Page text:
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Pardon, of course, went on to win the third heat and the cup, and Owner Harrison, in what seemed to Paterson a decidedly flamboyant gesture, threw his hat into the air.
Paterson's natural reserve was evident throughout his literary career. After three years he permitted the Bulletin to publish a notice that The Banjo was "a modest young man of Sydney," not a bush rider. Few people noticed, and few, in any case, could have identified Paterson from that innocuous description. For almost a decade, during which he became the best-selling Australian poet (he still is), only his family, personal friends and the literary group around the Bulletin knew he was writing.
His cover began to slip on April 26, 1890, when the Bulletin published Paterson's masterpiece, The Man from Snowy River. In this ballad the best riders in the country gather to lend a hand to a station owner. A colt worth a thousand pounds has gotten away and joined a herd of wild horses. Harrison, who made a fortune when Pardon won the cup, is there, as is Clancy of the Overflow, the hero of another Banjo Paterson ballad. Among these experienced riders there is an unknown youngster on a small and weedy horse. "Lad, you'd better stop away," the landowner says. "Those hills are far too rough for such as you." Clancy speaks up for the newcomer. He is from the Snowy River country, on the slopes of Mount Kosciusko...
Where the hills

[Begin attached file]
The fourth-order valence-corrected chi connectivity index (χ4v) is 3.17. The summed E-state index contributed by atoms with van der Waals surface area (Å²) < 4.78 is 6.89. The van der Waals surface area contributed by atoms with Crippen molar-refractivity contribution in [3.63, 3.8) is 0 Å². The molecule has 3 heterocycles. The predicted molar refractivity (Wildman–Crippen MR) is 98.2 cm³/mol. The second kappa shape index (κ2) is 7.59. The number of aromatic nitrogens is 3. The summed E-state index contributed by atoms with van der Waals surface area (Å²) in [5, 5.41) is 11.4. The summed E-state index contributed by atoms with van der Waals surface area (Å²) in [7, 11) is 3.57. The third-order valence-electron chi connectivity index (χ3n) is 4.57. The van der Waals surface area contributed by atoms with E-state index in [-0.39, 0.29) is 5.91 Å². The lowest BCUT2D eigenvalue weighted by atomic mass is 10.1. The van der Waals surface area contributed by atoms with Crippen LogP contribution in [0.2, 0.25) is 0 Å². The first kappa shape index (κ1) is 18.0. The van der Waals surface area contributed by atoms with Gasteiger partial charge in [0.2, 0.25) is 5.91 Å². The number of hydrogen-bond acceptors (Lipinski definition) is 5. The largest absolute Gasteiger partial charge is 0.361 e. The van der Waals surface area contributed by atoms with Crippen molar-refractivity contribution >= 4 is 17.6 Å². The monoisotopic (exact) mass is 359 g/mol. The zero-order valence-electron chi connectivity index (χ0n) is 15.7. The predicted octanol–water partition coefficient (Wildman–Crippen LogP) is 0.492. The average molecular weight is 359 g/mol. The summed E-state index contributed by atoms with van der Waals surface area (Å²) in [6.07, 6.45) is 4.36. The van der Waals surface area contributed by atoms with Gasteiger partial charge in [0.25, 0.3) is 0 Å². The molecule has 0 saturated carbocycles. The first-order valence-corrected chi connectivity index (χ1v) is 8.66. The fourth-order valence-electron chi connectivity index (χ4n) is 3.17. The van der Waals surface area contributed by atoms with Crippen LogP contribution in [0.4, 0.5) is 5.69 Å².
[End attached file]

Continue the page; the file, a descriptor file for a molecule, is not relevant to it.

are twice as steep and twice as rough;
The wild horses are found in a clump of mimosa trees and run toward the mountain. Clancy tries to wheel them. If they get through the pass nothing can stop them from disappearing down the other side. But as he passes and faces the animals, they charge under his cracking stockwhip. The race goes on through the mountain scrub, up gorges and under cliffs, always climbing, clear to the summit. There the riders stop, terrified at the drop. They watch the man from Snowy River ride on alone, scattering flintstones and clearing timbers, over broken ground until he arrives among the wild horses climbing a hill in the distance. They halt, cowed and beaten, and he brings them back alone. He becomes a folk hero, the story of his ride told over and over....
Where the air is
clear as crystal, and the white stars fairly blaze
Paterson's poems were intended to be memorized and recited with dramatic emphasis and gestures. Apparently he meant to link them in a group of folk ballads, with the same characters and horses appearing in different poems. He used an amazing array of places—the Shadow of Death Hotel in Conroy's Gap, the Snakebite River, Whiskeyhurst, Come-by-Chance, Swagman's Rest.
One reason for Paterson's reluctance to become known as a poet was his modest admiration for his predecessors and an uneasy kinship with contemporary poets. Of those who had come before, the most popular was Adam Lindsay Gordon, the reckless son of a well-to-do English family, a boxer who fought professionals in England and one of the best amateur race riders of his time. Gordon appeared in Australia at the age of 20, joined the police, shot it out with outlaws, became a professional breaker of horses and then a jockey good enough to win three races in a day at Melbourne. Gordon wrote his melancholy poems at a time when he was running a livery stable and serving in the legislature. After his second book of verse was published he walked out into the bush and shot himself.
Then there was Henry Lawson, Paterson's contemporary and friendly rival, more naturally gifted than Paterson, a mildly revolutionary poet, who wrote of the dust, desolation and cruelty of bush life while Paterson, in his dingy office, longed for the song of the bellbirds and the cheery blaze of campfires:
So you're back
from up the country, Mr. Lawson, where you went,